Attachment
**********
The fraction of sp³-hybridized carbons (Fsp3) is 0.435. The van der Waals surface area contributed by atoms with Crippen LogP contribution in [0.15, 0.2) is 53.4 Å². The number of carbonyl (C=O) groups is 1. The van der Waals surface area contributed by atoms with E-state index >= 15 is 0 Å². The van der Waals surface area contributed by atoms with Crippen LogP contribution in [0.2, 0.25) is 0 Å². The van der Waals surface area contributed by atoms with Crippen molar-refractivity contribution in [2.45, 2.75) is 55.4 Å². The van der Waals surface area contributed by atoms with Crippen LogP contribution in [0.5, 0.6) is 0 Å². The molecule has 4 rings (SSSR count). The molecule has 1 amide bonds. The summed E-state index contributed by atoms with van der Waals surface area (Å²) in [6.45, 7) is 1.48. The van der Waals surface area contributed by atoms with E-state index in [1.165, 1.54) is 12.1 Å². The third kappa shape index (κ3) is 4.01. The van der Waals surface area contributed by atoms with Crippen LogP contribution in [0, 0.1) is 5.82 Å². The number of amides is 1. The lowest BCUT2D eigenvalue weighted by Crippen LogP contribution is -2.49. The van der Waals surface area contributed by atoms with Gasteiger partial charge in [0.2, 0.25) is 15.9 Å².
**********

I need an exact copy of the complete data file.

The fraction of sp³-hybridized carbons (Fsp3) is 0.435. The van der Waals surface area contributed by atoms with Crippen LogP contribution in [0.15, 0.2) is 53.4 Å². The number of carbonyl (C=O) groups is 1. The van der Waals surface area contributed by atoms with E-state index >= 15 is 0 Å². The van der Waals surface area contributed by atoms with Crippen LogP contribution in [0.2, 0.25) is 0 Å². The van der Waals surface area contributed by atoms with Crippen molar-refractivity contribution in [2.45, 2.75) is 55.4 Å². The van der Waals surface area contributed by atoms with Crippen LogP contribution in [0.5, 0.6) is 0 Å². The molecule has 4 rings (SSSR count). The molecule has 1 amide bonds. The summed E-state index contributed by atoms with van der Waals surface area (Å²) in [6.45, 7) is 1.48. The van der Waals surface area contributed by atoms with E-state index in [1.165, 1.54) is 12.1 Å². The third kappa shape index (κ3) is 4.01. The van der Waals surface area contributed by atoms with Crippen LogP contribution in [0, 0.1) is 5.82 Å². The number of amides is 1. The lowest BCUT2D eigenvalue weighted by Crippen LogP contribution is -2.49. The van der Waals surface area contributed by atoms with Gasteiger partial charge in [0.2, 0.25) is 15.9 Å².